One signi? cant advantage here is that this framework can be extended beyond the boundary of the formal workplace to also consider obligations in the domestic realm of unpaid work. This rationale is the focus of the next section. PSYCHOLOGICAL CONTRACTS BEYOND THE WORKPLACE Home-working practices have been associated with the emergence of work-life balance initiatives (Crosbie and Moore, 2004; Tietze et al. , 2006), and re? ect a trend which is still on the increase (see Moynagh and Worsley, 2005). They are also indicative of the increasing complexity of relationships characterising the arena of paid work.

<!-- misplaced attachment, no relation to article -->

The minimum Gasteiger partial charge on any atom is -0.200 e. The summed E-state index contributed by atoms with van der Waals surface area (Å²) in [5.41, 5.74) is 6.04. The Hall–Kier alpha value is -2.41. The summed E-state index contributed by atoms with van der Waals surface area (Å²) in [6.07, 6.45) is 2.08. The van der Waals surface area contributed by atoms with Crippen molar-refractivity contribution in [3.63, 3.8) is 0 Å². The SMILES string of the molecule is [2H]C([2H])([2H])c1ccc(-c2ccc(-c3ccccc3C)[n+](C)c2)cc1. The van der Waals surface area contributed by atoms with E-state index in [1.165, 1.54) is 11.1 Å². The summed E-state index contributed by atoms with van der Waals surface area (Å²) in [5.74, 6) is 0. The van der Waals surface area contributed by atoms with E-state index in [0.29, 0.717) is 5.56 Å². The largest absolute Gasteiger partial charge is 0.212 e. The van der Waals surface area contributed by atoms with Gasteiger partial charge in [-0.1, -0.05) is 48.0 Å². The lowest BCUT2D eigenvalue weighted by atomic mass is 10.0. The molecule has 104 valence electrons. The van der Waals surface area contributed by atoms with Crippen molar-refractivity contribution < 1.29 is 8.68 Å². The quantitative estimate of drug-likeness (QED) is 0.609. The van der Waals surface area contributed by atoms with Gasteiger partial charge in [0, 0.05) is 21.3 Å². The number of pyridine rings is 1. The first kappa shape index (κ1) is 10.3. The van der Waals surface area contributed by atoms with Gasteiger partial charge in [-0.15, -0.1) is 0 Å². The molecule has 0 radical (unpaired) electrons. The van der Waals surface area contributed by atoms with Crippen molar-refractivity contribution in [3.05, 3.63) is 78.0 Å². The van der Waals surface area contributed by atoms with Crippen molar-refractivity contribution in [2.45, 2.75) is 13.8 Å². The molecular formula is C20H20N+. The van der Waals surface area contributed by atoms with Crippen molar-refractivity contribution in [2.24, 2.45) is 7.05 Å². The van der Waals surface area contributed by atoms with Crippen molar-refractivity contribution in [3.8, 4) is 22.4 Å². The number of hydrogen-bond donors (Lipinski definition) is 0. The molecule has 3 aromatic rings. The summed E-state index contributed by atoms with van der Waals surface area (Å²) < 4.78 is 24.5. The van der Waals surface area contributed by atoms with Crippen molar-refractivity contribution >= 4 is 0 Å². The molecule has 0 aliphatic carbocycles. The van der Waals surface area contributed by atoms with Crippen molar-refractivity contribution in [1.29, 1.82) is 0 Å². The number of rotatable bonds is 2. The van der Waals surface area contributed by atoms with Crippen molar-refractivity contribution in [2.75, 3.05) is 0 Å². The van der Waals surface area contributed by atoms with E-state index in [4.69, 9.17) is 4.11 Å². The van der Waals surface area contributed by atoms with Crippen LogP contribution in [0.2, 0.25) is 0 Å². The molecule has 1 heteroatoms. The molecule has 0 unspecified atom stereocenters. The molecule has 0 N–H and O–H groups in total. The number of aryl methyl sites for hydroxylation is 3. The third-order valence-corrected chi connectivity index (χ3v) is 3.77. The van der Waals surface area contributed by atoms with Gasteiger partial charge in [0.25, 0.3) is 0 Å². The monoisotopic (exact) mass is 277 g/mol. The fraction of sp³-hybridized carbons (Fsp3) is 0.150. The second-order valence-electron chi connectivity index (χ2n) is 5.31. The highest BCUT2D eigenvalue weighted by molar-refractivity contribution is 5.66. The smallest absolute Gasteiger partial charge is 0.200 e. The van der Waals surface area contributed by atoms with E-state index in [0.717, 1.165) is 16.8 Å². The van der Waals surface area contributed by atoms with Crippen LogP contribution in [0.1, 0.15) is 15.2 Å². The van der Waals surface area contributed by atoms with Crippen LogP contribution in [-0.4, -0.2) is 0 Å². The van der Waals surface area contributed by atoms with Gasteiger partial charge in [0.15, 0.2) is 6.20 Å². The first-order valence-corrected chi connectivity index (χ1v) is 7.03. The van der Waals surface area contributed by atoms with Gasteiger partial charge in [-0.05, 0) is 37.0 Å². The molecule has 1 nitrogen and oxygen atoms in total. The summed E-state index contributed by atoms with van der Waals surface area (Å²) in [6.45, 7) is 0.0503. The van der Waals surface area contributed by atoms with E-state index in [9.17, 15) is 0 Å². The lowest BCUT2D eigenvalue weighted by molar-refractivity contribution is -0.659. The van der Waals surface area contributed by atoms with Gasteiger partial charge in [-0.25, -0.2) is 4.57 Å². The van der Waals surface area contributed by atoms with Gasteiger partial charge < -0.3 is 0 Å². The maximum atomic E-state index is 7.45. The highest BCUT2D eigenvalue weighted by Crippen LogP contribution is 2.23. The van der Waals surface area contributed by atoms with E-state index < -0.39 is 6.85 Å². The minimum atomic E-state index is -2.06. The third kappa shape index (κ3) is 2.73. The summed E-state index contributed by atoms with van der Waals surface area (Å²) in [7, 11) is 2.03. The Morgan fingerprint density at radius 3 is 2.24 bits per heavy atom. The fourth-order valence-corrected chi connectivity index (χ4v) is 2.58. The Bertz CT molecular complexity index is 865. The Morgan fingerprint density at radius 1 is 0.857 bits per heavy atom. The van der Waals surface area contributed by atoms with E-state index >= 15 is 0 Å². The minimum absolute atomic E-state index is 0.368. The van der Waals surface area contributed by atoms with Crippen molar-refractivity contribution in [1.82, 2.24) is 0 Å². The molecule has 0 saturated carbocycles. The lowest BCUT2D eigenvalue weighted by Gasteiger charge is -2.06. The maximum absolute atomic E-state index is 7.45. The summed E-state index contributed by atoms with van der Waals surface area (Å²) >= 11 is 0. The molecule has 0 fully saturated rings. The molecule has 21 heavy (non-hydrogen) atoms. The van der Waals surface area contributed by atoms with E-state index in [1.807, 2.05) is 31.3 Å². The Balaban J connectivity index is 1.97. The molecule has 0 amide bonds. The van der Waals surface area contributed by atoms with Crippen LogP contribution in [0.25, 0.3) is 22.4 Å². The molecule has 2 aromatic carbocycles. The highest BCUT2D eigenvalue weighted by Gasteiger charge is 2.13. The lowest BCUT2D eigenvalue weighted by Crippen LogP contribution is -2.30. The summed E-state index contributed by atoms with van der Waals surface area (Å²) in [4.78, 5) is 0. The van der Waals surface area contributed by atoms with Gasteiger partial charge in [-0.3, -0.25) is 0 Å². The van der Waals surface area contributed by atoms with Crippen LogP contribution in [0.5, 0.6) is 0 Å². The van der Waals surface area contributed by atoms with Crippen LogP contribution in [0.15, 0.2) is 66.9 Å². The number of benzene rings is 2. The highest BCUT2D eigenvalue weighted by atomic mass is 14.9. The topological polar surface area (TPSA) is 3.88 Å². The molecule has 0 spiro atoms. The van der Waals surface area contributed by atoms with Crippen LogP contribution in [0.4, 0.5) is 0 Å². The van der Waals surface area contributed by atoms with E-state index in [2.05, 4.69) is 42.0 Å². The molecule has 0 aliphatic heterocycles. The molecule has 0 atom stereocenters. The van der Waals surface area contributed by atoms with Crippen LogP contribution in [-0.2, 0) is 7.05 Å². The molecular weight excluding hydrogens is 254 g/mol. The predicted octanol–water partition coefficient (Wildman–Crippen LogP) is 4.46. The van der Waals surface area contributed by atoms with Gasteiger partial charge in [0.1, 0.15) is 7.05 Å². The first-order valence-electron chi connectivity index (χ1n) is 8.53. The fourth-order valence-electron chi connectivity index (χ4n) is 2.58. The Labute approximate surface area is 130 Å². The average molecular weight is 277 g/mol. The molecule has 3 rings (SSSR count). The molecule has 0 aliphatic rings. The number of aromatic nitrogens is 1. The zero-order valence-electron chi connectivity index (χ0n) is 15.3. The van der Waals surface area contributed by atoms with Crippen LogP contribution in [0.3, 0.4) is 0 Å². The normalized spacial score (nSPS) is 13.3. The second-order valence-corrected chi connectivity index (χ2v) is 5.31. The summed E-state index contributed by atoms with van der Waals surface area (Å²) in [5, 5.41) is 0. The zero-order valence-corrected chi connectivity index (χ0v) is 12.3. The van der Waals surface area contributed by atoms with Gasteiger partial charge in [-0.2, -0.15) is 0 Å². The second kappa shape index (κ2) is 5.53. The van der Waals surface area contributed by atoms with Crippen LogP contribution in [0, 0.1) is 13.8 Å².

One aspect of this increasing complexity is the potential for employees to share contracts with multiple parties (Marks, 2001; Schalk and Rousseau, 2001; Millward Purvis and Cropley, 2003). To date, empirical research charting the complexity of multiple exchange relationships is limited and remains restricted to those relationships within the domain of paid work. Many of the complexities surrounding homeworking relate to the blurring of the boundaries between the domains of home and work, characterised as they are by different sets of relationships, obligations and values (Perin, 1998).